I’m reminded of the sticker by Glasgow artist, David Shrigley. Simply says: ‘You can’t help looking at this’ Or a sign on a cake display ‘Remember fly pies? Eccles cakes £2.99’. Sometimes less is more:

  1. Stop being polite. Get to the point. Put the main point first when writing for the web. Users skim paragraphs. They will pick up the point from the first sentence. And may read no further. This seems rude when we’re used to writing for print, where getting to the point can take a few sentences.
  2. Get out of bad habits. The waiter offering ‘garden peas’ had picked up the habit from memorising a menu where every item was described by source and origin (‘Eggs from free range corn fed French chickens…’). But diners were left perplexed, wondering what other kind of peas accompany spring lamb – mushy? Remember, what works on paper often doesn’t verbally. We talk in shortcuts.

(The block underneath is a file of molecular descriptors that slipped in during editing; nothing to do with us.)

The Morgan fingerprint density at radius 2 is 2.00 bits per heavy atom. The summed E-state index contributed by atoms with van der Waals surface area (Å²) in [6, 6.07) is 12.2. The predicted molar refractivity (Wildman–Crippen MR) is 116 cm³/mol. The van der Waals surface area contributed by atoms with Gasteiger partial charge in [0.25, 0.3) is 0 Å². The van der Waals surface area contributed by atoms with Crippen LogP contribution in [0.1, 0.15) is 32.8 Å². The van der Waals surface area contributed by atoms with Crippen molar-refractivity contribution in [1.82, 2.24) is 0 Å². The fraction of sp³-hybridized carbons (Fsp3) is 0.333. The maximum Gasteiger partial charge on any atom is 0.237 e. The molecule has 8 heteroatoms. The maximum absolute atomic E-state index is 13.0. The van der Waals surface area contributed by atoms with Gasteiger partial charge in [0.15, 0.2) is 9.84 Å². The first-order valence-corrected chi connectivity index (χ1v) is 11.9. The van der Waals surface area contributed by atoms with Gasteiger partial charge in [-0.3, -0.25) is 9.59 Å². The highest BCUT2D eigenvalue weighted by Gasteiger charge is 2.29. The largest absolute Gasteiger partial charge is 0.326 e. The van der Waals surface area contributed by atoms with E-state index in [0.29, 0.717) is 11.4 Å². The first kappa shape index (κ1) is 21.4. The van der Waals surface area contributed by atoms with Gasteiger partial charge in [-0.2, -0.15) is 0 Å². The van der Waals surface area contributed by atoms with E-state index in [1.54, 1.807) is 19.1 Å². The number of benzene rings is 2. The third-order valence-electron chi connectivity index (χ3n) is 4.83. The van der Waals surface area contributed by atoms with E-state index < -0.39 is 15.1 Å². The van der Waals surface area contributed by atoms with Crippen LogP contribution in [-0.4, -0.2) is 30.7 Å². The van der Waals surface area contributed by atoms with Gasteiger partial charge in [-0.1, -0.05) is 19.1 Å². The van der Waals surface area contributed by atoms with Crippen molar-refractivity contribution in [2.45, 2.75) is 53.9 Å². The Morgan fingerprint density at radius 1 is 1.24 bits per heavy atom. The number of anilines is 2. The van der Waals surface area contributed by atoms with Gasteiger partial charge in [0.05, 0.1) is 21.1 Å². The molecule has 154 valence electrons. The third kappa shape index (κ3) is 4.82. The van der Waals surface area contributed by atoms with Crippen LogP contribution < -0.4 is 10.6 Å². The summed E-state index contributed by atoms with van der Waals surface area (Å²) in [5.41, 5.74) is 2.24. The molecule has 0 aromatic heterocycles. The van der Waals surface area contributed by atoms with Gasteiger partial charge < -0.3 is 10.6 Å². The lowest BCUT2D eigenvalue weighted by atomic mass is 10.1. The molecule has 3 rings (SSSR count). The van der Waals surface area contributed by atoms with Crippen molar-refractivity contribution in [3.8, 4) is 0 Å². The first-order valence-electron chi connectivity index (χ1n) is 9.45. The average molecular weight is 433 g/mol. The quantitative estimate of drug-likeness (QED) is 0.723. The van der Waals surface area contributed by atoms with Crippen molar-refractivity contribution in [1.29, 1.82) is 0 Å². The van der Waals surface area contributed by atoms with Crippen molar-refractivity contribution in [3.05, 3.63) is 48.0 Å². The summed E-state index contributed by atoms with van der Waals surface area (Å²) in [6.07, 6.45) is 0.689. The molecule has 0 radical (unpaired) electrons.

3. Only repeat points for emphasis. Use the rule of 3 for concise memorable patterns. Otherwise, you’re rambling. When you wrote your first draft you may not have found the point you wanted to make. Revise until you do. Second drafts are not just for sissies.
  4. Express not impress. Don’t use long words and convoluted sentences to show off. Why describe ‘the applications of the device’ when you can say ‘it can be used for…’? Use words you do use, rather than risk misusing words you don’t.
  5. Practice. From the old fashioned postcard to microblogging sites such as Twitter, getting as much into a small space means being concise and clear. But ‘Wishing you were here’ isn’t enough. Don’t take things too far. Don’t expect the reader to understand what you are too lazy to describe. Ernest Hemingway was celebrated for his sparse simple prose. But even he would resist stripping a story down to ‘man and fish in long battle’. I’m imagining a goldfish, you a whale…